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Guide to the currency exchange market

What is the currency exchange market and how does it affect us?

The currency exchange market is the reason that we’re all here at Travelex. Also known as the foreign exchange market, the forex market or even just as the FX market, the currency exchange market is the largest trading market in the world and operates 24 hours a day from 10pm GMT on Sunday through to 10pm GMT on Friday.

To put it simply, foreign exchange is the act of changing one currency into another currency, whether that’s for tourism or for commerce, for your jaunt to Paris or for multimillion dollar deals.

Currency trading on the forex market sits at the heart of all things foreign currency. Here’s a little bit more about exactly how it works.

An introduction to buying and selling currency

If you’ve ever been on vacation and used a currency other than US dollars, then you’ve been part of a foreign exchange transaction on the currency market. Let’s say you were headed to London and so you needed some British pounds to take with you, £500 maybe. Wherever you went to exchange your money, you would have sold your US dollars (around $770 of them) and, in exchange, you would have bought £500. This is exactly the same way that banks and other financial institutions buy and sell in the current forex trading market, but they’re doing it with huge amounts like £500 million, instead of £500. Simple, right?

In exactly the same way, when you return from your vacation with a few leftover pounds (if you’re lucky!), you’ll probably stop by a currency exchange place and exchange your pounds back to dollars. You might notice that the exchange rates have changed from when you bought your pounds before your trip. This difference between the price you bought the currency for and the price you sold it for – the buy and sell rate known as a PIP (price interest points) – is how you make money in the foreign exchange market.

When you begin to think about buying currency as a product (as opposed to thinking about it as swapping one currency for another), the forex market falls into place.

Those at the top of the FX market (those with the most money to trade, such as investment banks) stand to make huge profits on their transactions through PIPs. Just like any other product in the world, a high demand for a currency will intrinsically mean a higher price, and this is where currency trading rates come into play.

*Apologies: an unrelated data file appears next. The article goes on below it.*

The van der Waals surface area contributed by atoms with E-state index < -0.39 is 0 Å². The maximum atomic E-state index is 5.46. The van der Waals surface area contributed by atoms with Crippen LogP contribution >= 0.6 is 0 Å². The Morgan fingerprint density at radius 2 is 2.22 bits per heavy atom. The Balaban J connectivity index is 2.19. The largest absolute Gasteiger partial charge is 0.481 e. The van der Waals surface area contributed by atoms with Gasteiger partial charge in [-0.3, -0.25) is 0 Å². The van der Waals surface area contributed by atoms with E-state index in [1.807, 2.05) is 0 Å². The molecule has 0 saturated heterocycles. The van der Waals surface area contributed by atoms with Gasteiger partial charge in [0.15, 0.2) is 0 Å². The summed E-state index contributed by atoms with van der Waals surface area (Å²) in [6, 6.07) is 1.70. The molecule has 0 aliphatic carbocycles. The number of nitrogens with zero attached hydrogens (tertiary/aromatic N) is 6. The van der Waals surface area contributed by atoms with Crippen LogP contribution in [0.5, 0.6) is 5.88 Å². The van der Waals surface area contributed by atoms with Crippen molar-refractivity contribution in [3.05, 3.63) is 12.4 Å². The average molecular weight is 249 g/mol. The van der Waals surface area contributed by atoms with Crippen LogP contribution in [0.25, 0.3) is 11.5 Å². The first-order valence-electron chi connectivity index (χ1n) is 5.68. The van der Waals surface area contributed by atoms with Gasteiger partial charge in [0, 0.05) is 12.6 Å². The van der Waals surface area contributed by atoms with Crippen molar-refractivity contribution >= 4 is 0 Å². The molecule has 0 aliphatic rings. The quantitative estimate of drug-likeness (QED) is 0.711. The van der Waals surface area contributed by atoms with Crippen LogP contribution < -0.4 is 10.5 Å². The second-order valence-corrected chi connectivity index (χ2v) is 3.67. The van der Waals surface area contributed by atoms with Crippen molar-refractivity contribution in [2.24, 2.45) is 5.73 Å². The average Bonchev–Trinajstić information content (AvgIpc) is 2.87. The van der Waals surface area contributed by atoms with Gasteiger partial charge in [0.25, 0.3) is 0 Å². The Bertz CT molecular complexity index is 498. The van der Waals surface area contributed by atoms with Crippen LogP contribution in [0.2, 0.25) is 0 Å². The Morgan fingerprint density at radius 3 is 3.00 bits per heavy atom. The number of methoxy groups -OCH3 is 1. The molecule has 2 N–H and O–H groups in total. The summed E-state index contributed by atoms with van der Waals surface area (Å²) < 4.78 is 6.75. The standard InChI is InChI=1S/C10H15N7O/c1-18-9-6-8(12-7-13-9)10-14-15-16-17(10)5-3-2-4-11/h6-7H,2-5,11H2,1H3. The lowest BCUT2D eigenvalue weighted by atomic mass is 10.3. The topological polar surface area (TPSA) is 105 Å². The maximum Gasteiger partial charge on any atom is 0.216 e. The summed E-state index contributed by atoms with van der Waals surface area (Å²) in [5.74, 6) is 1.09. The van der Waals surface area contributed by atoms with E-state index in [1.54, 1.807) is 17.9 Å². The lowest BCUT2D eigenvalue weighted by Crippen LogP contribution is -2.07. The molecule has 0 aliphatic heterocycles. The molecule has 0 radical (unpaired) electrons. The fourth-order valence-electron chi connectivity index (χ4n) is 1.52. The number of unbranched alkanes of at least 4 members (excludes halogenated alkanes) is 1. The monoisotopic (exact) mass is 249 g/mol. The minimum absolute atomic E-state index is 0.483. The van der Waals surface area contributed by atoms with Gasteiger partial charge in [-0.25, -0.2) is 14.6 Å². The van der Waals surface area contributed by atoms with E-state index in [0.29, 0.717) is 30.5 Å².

An introduction to buying and selling currency

Exchange rates and the value of a currency

The price of anything that can be bought will be influenced by its popularity and its demand. In terms of currency, this could mean that one day you could pay $770 for your £500 vacation money, but pay $775 for the same amount of pounds the week after if its demand has gone up.

The value of a currency depends on a few different things, such as that country’s economy and its business activities. If a country has a good level of employment, for instance, people will likely have more disposable income to spend on products and services, will increase gross domestic product (GDP), and, as a result, will increase the value of their country’s currency. Another factor to consider is speculation, when it's predicted that the price of a currency will increase and so lots of people start buying more of it, thereby actually increasing demand for it themselves.

The world’s major currencies are the US dollar, the euro, the Japanese yen, the British pound, the Swiss franc, the Canadian dollar, the Australian dollar and the New Zealand dollar, and these are the most traded and trusted currencies on the currency exchange market.

Want to learn more? Head to our Currency Exchange Market page or to our currency converter to see how much foreign currency you could get for your dollars now.

Exchange rates and the value of a currency